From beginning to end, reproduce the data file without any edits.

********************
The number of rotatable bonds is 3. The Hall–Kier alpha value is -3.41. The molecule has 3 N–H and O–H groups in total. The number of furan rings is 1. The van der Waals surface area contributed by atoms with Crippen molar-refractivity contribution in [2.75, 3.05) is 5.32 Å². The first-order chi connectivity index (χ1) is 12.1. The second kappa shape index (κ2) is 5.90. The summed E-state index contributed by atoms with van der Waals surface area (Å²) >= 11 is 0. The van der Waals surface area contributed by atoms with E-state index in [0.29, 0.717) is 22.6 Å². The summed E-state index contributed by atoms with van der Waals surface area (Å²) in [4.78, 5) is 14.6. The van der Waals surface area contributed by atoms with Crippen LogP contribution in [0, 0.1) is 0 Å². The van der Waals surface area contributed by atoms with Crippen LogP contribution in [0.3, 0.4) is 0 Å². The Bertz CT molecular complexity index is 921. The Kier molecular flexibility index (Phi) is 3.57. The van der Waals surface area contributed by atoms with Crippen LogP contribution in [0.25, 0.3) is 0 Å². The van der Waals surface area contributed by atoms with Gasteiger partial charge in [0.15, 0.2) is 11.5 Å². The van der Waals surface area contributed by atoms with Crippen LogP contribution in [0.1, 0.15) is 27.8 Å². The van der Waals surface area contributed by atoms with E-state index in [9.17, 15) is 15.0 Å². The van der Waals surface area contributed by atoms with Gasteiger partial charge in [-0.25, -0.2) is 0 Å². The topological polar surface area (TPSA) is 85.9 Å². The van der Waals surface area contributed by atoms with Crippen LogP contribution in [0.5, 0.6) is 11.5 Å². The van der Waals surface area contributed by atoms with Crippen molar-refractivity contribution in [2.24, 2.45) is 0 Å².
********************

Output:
The number of rotatable bonds is 3. The Hall–Kier alpha value is -3.41. The molecule has 3 N–H and O–H groups in total. The number of furan rings is 1. The van der Waals surface area contributed by atoms with Crippen molar-refractivity contribution in [2.75, 3.05) is 5.32 Å². The first-order chi connectivity index (χ1) is 12.1. The second kappa shape index (κ2) is 5.90. The summed E-state index contributed by atoms with van der Waals surface area (Å²) >= 11 is 0. The van der Waals surface area contributed by atoms with E-state index in [0.29, 0.717) is 22.6 Å². The summed E-state index contributed by atoms with van der Waals surface area (Å²) in [4.78, 5) is 14.6. The van der Waals surface area contributed by atoms with Crippen LogP contribution in [0, 0.1) is 0 Å². The van der Waals surface area contributed by atoms with Crippen LogP contribution in [0.3, 0.4) is 0 Å². The Bertz CT molecular complexity index is 921. The Kier molecular flexibility index (Phi) is 3.57. The van der Waals surface area contributed by atoms with Crippen LogP contribution in [0.25, 0.3) is 0 Å². The van der Waals surface area contributed by atoms with Gasteiger partial charge in [0.15, 0.2) is 11.5 Å². The van der Waals surface area contributed by atoms with Crippen LogP contribution in [0.1, 0.15) is 27.8 Å². The van der Waals surface area contributed by atoms with E-state index in [9.17, 15) is 15.0 Å². The van der Waals surface area contributed by atoms with Gasteiger partial charge in [-0.25, -0.2) is 0 Å². The topological polar surface area (TPSA) is 85.9 Å². The van der Waals surface area contributed by atoms with Crippen LogP contribution in [0.5, 0.6) is 11.5 Å². The van der Waals surface area contributed by atoms with Crippen molar-refractivity contribution in [2.24, 2.45) is 0 Å².